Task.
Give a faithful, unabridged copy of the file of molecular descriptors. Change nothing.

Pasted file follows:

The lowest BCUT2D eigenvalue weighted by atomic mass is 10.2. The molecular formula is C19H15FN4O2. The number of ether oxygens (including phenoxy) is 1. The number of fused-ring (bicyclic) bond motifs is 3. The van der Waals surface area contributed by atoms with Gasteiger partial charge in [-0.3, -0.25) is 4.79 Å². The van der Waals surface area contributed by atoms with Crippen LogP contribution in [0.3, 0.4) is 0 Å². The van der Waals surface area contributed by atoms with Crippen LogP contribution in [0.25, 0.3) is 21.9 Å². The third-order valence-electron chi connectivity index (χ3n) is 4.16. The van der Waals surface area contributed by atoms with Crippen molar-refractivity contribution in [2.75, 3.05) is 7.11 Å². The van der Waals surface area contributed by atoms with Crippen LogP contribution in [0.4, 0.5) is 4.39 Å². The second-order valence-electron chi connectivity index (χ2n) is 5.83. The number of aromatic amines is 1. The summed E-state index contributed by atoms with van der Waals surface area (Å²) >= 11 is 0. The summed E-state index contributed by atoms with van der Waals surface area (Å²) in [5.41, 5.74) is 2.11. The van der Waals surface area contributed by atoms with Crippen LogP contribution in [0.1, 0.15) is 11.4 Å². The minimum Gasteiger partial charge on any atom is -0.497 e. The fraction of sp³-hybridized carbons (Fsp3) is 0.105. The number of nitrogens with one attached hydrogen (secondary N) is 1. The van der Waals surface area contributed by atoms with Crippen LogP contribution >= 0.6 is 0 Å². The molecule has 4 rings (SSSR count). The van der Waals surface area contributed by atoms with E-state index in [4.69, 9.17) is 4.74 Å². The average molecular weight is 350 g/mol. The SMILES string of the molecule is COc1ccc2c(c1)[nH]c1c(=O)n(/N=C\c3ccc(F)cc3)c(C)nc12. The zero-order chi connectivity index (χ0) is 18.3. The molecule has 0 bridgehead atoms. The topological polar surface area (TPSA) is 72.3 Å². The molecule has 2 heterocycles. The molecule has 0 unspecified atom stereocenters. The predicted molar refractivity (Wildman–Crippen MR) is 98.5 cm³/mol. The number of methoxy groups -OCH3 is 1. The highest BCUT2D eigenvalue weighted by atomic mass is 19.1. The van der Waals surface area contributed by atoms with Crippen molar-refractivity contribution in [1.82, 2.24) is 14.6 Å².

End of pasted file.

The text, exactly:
The lowest BCUT2D eigenvalue weighted by atomic mass is 10.2. The molecular formula is C19H15FN4O2. The number of ether oxygens (including phenoxy) is 1. The number of fused-ring (bicyclic) bond motifs is 3. The van der Waals surface area contributed by atoms with Gasteiger partial charge in [-0.3, -0.25) is 4.79 Å². The van der Waals surface area contributed by atoms with Crippen LogP contribution in [0.3, 0.4) is 0 Å². The van der Waals surface area contributed by atoms with Crippen LogP contribution in [0.25, 0.3) is 21.9 Å². The third-order valence-electron chi connectivity index (χ3n) is 4.16. The van der Waals surface area contributed by atoms with Crippen molar-refractivity contribution in [2.75, 3.05) is 7.11 Å². The van der Waals surface area contributed by atoms with Crippen LogP contribution in [0.4, 0.5) is 4.39 Å². The second-order valence-electron chi connectivity index (χ2n) is 5.83. The number of aromatic amines is 1. The summed E-state index contributed by atoms with van der Waals surface area (Å²) >= 11 is 0. The summed E-state index contributed by atoms with van der Waals surface area (Å²) in [5.41, 5.74) is 2.11. The van der Waals surface area contributed by atoms with Crippen LogP contribution in [0.1, 0.15) is 11.4 Å². The minimum Gasteiger partial charge on any atom is -0.497 e. The fraction of sp³-hybridized carbons (Fsp3) is 0.105. The number of nitrogens with one attached hydrogen (secondary N) is 1. The van der Waals surface area contributed by atoms with Crippen LogP contribution >= 0.6 is 0 Å². The molecule has 4 rings (SSSR count). The van der Waals surface area contributed by atoms with E-state index in [4.69, 9.17) is 4.74 Å². The average molecular weight is 350 g/mol. The SMILES string of the molecule is COc1ccc2c(c1)[nH]c1c(=O)n(/N=C\c3ccc(F)cc3)c(C)nc12. The zero-order chi connectivity index (χ0) is 18.3. The molecule has 0 bridgehead atoms. The topological polar surface area (TPSA) is 72.3 Å². The molecule has 2 heterocycles. The molecule has 0 unspecified atom stereocenters. The predicted molar refractivity (Wildman–Crippen MR) is 98.5 cm³/mol. The number of methoxy groups -OCH3 is 1. The highest BCUT2D eigenvalue weighted by atomic mass is 19.1. The van der Waals surface area contributed by atoms with Crippen molar-refractivity contribution in [1.82, 2.24) is 14.6 Å².